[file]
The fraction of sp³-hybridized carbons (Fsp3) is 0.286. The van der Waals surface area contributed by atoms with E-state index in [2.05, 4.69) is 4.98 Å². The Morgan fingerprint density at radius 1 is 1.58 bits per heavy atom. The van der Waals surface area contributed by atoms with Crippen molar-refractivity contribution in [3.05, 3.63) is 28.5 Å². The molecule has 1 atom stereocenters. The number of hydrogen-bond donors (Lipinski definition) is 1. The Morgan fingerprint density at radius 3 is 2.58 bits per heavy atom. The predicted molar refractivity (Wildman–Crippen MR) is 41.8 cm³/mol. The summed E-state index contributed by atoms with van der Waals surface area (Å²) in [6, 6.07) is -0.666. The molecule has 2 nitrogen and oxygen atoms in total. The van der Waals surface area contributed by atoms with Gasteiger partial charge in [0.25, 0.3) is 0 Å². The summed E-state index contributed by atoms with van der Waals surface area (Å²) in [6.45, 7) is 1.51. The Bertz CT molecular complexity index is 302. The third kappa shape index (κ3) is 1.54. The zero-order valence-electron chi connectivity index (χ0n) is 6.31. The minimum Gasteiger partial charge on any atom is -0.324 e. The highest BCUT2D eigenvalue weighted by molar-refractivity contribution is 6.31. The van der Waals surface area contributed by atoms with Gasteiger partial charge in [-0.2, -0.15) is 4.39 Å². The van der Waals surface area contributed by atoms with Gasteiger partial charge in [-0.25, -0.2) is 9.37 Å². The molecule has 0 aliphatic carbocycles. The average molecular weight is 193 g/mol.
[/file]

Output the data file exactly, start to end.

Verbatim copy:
The fraction of sp³-hybridized carbons (Fsp3) is 0.286. The van der Waals surface area contributed by atoms with E-state index in [2.05, 4.69) is 4.98 Å². The Morgan fingerprint density at radius 1 is 1.58 bits per heavy atom. The van der Waals surface area contributed by atoms with Crippen molar-refractivity contribution in [3.05, 3.63) is 28.5 Å². The molecule has 1 atom stereocenters. The number of hydrogen-bond donors (Lipinski definition) is 1. The Morgan fingerprint density at radius 3 is 2.58 bits per heavy atom. The predicted molar refractivity (Wildman–Crippen MR) is 41.8 cm³/mol. The summed E-state index contributed by atoms with van der Waals surface area (Å²) in [6, 6.07) is -0.666. The molecule has 2 nitrogen and oxygen atoms in total. The van der Waals surface area contributed by atoms with Gasteiger partial charge in [0.25, 0.3) is 0 Å². The summed E-state index contributed by atoms with van der Waals surface area (Å²) in [6.45, 7) is 1.51. The Bertz CT molecular complexity index is 302. The third kappa shape index (κ3) is 1.54. The zero-order valence-electron chi connectivity index (χ0n) is 6.31. The minimum Gasteiger partial charge on any atom is -0.324 e. The highest BCUT2D eigenvalue weighted by molar-refractivity contribution is 6.31. The van der Waals surface area contributed by atoms with Gasteiger partial charge in [-0.2, -0.15) is 4.39 Å². The van der Waals surface area contributed by atoms with Gasteiger partial charge in [-0.25, -0.2) is 9.37 Å². The molecule has 0 aliphatic carbocycles. The average molecular weight is 193 g/mol.